Women and men generally cope very differently with infertility. Women are usually ahead of men in terms of admitting there may be a problem and wanting to seek medical evaluation and treatment. Women also tend to want to move forward sooner than men with more invasive procedures like IVF. Women seek social support with friends and family to cope. Men tend to distract themselves with work and do not confide in other men or family members. In addition, when women turn to their husbands for emotional support, men tend to withdraw. Men hate to see their wives in emotional pain, and rush to "fix" the problem rather than listen. The result of these differences is that both spouses feel misunderstood by their partner.
Break This Cycle
How can you break this cycle? For women, try to understand that men are not trying to be insensitive jerks. Men typically do not cope by sharing their feelings. Men are action oriented and cope by doing. They cannot "do" anything to fix the infertility problem, and this makes them feel very incompetent as husbands. For men, try to resist the urge to take away your wife's pain. Practice saying things that validate her feelings and make her feel heard. For example, here is a phrase that communicates empathy and understanding: "I can see that you are really hurting. It hurts me to see you in so much pain and distress. We will get through this together."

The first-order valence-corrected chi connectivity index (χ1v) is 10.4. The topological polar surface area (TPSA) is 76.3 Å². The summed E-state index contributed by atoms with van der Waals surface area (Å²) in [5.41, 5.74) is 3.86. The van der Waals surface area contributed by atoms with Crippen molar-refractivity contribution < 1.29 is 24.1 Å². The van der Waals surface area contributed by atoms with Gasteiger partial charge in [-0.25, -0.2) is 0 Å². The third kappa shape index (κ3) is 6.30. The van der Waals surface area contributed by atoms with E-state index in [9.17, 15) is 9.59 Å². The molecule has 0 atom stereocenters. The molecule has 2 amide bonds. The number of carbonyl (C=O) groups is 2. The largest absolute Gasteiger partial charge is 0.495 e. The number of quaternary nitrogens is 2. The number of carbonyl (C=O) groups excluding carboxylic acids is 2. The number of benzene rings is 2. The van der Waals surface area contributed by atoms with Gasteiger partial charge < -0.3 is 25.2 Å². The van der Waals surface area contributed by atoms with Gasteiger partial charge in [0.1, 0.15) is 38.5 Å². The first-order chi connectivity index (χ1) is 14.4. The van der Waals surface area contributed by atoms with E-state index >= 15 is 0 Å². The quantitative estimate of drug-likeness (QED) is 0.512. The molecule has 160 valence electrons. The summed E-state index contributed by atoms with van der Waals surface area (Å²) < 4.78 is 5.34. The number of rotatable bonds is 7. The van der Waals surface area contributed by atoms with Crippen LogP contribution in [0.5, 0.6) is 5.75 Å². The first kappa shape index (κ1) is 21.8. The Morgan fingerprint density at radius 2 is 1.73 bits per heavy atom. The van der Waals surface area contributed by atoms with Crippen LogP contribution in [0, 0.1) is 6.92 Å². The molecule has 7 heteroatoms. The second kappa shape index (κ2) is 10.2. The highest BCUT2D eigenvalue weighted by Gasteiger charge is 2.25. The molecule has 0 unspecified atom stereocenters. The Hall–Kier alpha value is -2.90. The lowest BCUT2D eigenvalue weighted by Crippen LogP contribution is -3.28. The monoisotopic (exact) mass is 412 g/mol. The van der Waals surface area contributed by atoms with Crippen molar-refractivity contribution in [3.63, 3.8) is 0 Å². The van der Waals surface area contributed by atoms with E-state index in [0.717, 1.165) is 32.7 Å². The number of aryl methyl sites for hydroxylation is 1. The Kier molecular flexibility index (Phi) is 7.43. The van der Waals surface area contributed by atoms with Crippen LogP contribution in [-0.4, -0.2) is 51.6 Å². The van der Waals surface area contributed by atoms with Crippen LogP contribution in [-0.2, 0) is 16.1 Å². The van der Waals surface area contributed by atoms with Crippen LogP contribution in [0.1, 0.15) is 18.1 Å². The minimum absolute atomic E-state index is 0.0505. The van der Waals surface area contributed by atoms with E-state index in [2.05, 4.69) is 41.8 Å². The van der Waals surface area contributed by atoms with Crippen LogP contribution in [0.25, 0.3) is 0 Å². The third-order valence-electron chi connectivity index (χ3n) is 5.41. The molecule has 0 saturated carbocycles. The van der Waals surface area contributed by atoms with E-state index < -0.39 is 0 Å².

Although the above information was written for partners in a heterosexual union, I have seen the same dynamics played out in same-sex partnerships. One partner more freely expresses thoughts and emotions while the other partner acts as the "strong" one who is focused on solving the problem and relieving the emotional pain of his/her partner. The same tips for improving communication and reducing stress in the relationship still apply.
*At CARE, our psychologist, Dr. McBride, is available do offer couples counseling to make sure your marriage stays strong during treatment. Call 817-540-1157 today to schedule a consultation.